No let-up in row over 66,000 new Leeds homes

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HOUSING chiefs have defended newly unveiled plans to build 66,000 homes across Leeds by 2028.

The YEP reported earlier this week that large swathes of housing are earmarked for 11 areas and 763 individual sites across the city, after the council revealed details of the pieces of land it is allocating for development as part of its long term regeneration masterplan.

Political opponents have already slammed the numbers as “unrealistic and unsustainable” - and expressed concerns about the high amount of greenfield space being set aside for development.

And coun David Blackburn, leader of the council’s Green group, said today that the numbers made “no sense”.

“It is based on projections made in the Regional Spatial Strategy which dates back a number of years ago.”

The party is joining in a cross-party opposition call for a review of the numbers. COun Blackburn added: “Hopefully the administration will see sense, before the volume builders come along and cherry pick all the green field sites.”

Responding to the wider criticism, Coun Peter Gruen, the council’s executive member for planning, said: “We are focused on the need to meet one of the biggest challenges Leeds faces, which is to provide enough quality, accessible homes to meet the city’s growing population, while protecting the quality of the environment and respecting community identity.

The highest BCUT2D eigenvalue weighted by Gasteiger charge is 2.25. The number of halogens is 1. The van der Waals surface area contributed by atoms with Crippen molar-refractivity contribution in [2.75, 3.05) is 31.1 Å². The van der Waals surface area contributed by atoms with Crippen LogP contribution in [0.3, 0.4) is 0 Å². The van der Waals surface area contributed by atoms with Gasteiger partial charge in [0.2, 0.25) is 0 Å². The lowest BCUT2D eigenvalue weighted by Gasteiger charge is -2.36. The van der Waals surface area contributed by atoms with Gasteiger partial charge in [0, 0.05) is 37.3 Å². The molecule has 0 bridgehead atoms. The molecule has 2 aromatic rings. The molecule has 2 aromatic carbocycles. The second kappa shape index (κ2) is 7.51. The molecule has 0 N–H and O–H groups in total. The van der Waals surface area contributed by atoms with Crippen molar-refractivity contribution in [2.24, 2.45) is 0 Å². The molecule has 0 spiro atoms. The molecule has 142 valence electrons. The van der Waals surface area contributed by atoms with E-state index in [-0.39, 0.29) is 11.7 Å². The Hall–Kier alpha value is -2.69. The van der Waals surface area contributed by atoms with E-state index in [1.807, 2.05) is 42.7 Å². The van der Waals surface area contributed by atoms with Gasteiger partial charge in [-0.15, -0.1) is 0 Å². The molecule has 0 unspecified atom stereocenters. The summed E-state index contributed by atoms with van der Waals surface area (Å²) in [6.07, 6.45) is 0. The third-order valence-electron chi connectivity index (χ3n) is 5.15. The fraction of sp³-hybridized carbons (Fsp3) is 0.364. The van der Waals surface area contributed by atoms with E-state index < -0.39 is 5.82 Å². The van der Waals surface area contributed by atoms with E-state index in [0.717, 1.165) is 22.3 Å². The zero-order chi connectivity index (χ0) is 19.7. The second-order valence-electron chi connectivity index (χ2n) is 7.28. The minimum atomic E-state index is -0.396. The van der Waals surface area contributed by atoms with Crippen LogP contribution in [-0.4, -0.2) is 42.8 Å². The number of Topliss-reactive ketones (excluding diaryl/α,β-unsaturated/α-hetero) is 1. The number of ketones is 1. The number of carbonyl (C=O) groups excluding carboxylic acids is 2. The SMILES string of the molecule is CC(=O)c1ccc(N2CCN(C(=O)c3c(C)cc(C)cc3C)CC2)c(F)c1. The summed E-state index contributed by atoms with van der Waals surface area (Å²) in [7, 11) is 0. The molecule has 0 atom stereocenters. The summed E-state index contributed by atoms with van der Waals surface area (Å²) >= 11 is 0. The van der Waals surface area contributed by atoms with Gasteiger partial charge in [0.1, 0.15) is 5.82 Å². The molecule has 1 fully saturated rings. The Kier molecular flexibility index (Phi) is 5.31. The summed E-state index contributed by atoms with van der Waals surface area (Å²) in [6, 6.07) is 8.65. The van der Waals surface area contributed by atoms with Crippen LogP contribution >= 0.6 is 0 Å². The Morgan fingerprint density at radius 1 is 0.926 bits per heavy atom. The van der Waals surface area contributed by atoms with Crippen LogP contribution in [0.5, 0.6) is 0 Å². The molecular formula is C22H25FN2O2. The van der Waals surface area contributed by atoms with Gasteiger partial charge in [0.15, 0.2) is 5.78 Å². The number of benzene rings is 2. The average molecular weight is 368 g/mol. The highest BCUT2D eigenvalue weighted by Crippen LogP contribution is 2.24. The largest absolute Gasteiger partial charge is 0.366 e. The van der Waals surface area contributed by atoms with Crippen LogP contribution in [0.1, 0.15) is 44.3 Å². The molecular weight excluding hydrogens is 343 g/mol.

“We have been focused on making sure we use brownfield land first wherever this is suitable. Indeed, as part of this process we are proposing to put land currently designated as rural back into the green belt, which amounts to around 1,400 hectares of new green belt land.

“To further illustrate our commitment to minimise green belt development, our proposals mean in 16 wards (out of 25 with green belt land in them) the requirement on the green belt would be less than three per cent.”

Prime Minster Theresa May, speaking at a Conservative campaign event held at the Shine Centre, Harehills Road, Leeds, on April 27, 2017.  Picture:  James Hardisty

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